A. Assuming that the court's reference to Bryant as a coconspirator amounted to a viable impairment of Bryant's credibility, the incident when viewed in context was neither improper nor fatally prejudicial.
Although it is true that the mere fact of an arrest or indictment of a witness14 is not normally admissible for impeachment purposes,15 it is also true that where the evidence of an arrest or accusation arises out of the transaction from which the trial arose, it is admissible to show interest or bias on the part of the witness. Mallory v. United States, 9 Cir. 1942, 126 F.2d 192; Alford v. United States, 1931, 282 U.S. 687, 51 S. Ct. 218, 75 L.Ed. 624; 20 A.L.R.2d 1421, 1446. In United States v. Dardi, 2 Cir. 1964, 330 F.2d 316, a similar case arising in this Circuit, the government was allowed to introduce evidence of the defense witness' arrest for embezzlement to show his bias and hostility towards the key prosecution witness who was responsible for the defense witness' arrest.
In the instant case, although Bryant had been acquitted, his prior status as a coindictee certainly suggested a personal interest in the litigation,16 a potential lack of complete impartiality.
The decision in Michelson v. United States, 1948, 335 U.S. 469, 69 S.Ct. 213, 93 L.Ed. 168, upon which Musgrave relies, did not involve an attempt to impeach a witness' credibility by showing his bias and is therefore inapplicable.
B. It is clear, as appellant Womack contends, that an indictment may not be amended consistent with the Fifth Amendment except by resubmission to the grand jury. Russell v. United States, 1962, 369 U.S. 749, 770, 82 S.Ct. 1038, 8 L.Ed.2d 240; Ex parte Bain, 1887, 121 U.S. 1, 7 S.Ct. 781, 30 L.Ed. 849. However, it is equally clear that withdrawal of a portion of the indictment not supported by the evidence is not an impermissible amendment, providing that nothing is added to the indictment and the remaining allegations charge an offense. United States v. Ballard, 1944, 322 U.S. 78, 90-91, 64 S.Ct. 882, 88 L.Ed. 1148 (Stone, C. J., dissenting); Over-street v. United States, 5 Cir. 1963, 321 F.2d 459; Wright, Federal Practice and Procedure: Criminal, Sec. 127, p. 275.
The statement in Russell v. United States, supra, 369 U.S. p. 770, 82 S.Ct. p. 1050, that "* * * in the federal courts * * * an indictment may not be amended except by resubmission to the grand jury, unless the change is merely a matter of form," has been interpreted by this Court to be only a restatement of the general rule and not an expression intended to restrict the liberal deletion of surplusage from indictments. Marsh v. United States, 5 Cir. 1965, 344 F.2d 317, 322.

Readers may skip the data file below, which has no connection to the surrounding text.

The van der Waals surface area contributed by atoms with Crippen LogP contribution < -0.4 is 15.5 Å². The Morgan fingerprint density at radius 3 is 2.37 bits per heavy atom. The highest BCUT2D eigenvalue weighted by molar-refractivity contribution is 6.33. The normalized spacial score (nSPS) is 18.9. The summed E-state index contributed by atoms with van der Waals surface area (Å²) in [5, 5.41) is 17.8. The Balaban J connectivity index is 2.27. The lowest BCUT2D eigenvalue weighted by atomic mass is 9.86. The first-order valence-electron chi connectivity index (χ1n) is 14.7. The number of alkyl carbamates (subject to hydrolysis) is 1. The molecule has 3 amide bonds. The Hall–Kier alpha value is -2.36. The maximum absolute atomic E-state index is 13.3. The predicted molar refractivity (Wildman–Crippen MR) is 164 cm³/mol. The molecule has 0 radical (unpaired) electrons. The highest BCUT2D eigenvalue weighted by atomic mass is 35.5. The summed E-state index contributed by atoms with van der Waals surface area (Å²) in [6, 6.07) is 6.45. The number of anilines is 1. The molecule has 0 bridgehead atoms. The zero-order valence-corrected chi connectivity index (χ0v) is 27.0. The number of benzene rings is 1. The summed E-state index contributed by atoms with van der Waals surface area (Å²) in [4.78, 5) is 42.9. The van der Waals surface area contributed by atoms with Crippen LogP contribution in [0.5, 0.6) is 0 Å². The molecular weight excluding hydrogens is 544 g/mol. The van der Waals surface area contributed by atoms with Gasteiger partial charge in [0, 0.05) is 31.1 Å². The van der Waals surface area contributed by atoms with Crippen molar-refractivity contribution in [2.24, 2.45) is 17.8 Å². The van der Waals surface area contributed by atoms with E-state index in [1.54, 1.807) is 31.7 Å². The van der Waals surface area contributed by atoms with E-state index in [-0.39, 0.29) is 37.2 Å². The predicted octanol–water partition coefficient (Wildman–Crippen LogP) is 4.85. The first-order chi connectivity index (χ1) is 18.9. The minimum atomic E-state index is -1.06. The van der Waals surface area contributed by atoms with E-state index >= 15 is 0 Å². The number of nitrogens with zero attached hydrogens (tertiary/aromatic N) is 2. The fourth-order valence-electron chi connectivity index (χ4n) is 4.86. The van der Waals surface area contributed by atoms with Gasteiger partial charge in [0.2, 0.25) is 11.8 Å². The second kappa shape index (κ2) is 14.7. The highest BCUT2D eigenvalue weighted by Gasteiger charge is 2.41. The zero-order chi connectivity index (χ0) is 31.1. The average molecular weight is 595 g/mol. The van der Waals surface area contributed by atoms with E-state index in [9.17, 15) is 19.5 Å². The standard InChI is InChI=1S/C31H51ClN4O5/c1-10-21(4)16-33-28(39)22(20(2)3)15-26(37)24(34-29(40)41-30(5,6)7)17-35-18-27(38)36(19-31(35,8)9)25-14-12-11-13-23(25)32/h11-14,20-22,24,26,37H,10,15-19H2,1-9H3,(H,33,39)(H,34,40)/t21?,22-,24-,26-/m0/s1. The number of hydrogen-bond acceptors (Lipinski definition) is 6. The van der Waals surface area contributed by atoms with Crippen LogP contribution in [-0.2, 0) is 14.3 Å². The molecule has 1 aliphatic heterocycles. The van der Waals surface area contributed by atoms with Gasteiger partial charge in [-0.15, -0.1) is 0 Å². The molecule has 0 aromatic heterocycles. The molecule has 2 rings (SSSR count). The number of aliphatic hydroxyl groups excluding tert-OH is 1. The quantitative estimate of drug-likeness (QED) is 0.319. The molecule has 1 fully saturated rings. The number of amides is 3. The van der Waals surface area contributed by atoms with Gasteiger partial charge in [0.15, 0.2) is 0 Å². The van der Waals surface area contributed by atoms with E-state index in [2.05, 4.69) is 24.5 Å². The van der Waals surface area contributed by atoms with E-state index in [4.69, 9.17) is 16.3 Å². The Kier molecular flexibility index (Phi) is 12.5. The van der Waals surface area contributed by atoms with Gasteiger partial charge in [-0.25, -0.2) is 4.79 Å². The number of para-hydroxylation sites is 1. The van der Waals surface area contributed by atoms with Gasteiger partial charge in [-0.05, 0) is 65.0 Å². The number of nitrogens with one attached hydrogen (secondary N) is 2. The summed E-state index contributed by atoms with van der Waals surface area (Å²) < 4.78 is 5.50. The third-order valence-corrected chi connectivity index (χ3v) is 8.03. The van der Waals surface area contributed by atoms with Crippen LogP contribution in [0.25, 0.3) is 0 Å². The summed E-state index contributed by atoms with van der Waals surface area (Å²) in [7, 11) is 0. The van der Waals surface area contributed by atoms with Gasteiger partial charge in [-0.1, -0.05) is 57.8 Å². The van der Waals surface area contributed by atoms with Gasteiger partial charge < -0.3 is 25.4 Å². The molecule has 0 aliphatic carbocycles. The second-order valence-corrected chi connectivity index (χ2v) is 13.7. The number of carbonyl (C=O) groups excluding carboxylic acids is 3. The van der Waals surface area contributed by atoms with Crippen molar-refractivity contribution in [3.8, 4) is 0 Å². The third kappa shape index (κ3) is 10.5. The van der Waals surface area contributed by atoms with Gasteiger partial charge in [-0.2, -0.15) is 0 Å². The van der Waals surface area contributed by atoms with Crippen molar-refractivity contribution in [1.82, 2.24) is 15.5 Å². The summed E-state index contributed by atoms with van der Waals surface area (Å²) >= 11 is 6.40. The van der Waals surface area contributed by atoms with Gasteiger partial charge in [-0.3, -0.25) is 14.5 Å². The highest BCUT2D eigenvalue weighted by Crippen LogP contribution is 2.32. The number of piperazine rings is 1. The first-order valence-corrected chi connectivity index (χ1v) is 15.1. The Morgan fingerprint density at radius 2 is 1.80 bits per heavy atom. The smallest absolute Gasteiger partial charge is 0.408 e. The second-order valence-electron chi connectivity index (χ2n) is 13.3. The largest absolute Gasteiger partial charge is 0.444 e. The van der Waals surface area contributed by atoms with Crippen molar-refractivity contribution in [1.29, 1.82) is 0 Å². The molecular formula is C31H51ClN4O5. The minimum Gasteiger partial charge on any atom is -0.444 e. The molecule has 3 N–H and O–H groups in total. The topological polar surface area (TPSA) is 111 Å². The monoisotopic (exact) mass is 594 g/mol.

By deleting from the indictment the reference to Bryant and Koon as codefendants, while retaining the reference to the same pair as coconspirators, the trial court added nothing to the indictment and subtracted only surplusage. The remaining allegations charged precisely the same offense.
We are impressed by the scrupulously fair rulings of the able trial judge. While he failed to attain a standard of perfection, a careful consideration of the entire record convinces us that the appellants were fairly tried and convicted. We find no reversible error. The judgments of conviction are affirmed.
The separate petitions for rehearing filed by the defendant-appellant Musgrave and by the defendant-appellant Womack are
"The first count charged Musgrave, Bryant, Womack and Koon with conspiring to defraud the federally insured Association. The second count charged that Musgrave, aided and abetted by Womack, fraudulently prepared and submitted grossly inflated appraisal reports on real property securing the loans. The fourth count charged that Bryant, aided and abetted by Musgrave and Womack, unlawfully 'participated' in the proceeds of the loans. The sixth count charged that Musgrave, as Chairman of the Board of the Association and aided and abetted by Womack and Bryant, fraudulently caused the Association to make the loans, knowing that they were not secured by sufficient collateral. The seventh count charged that Musgrave, aided and abetted by Womack and Bryant, unlawfully shared in the loan proceeds. Counts three and five were dismissed."
United States v. Womack, 5 Cir. 1972, 454 F.2d 1337, 1340.
Sec. 371 provides in pertinent part:
"If two or more persons conspire either to commit any offense against the United States, or to defraud the United States, or any agency thereof in any manner or for any purpose, and one or more of such persons do any act to effect the object of the conspiracy, each shall be fined not more than $10,000 or imprisoned not more than five years, or both."
Sec. 657 provides in pertinent part:
"Whoever, being an officer, agent or employee of or connected in any capacity with * * * any institution the accounts of which are insured by the Federal Savings and Loan Insurance Corporation * * *, embezzles, abstracts, purloins or willfully misapplies any monies, funds, credits, securities or other things of value belonging to such institution, or pledged or otherwise intrusted to its care, shall be fined not more than $5,000 or imprisoned not more than five years, or both * * *."
Sec. 1006 provides in pertinent part: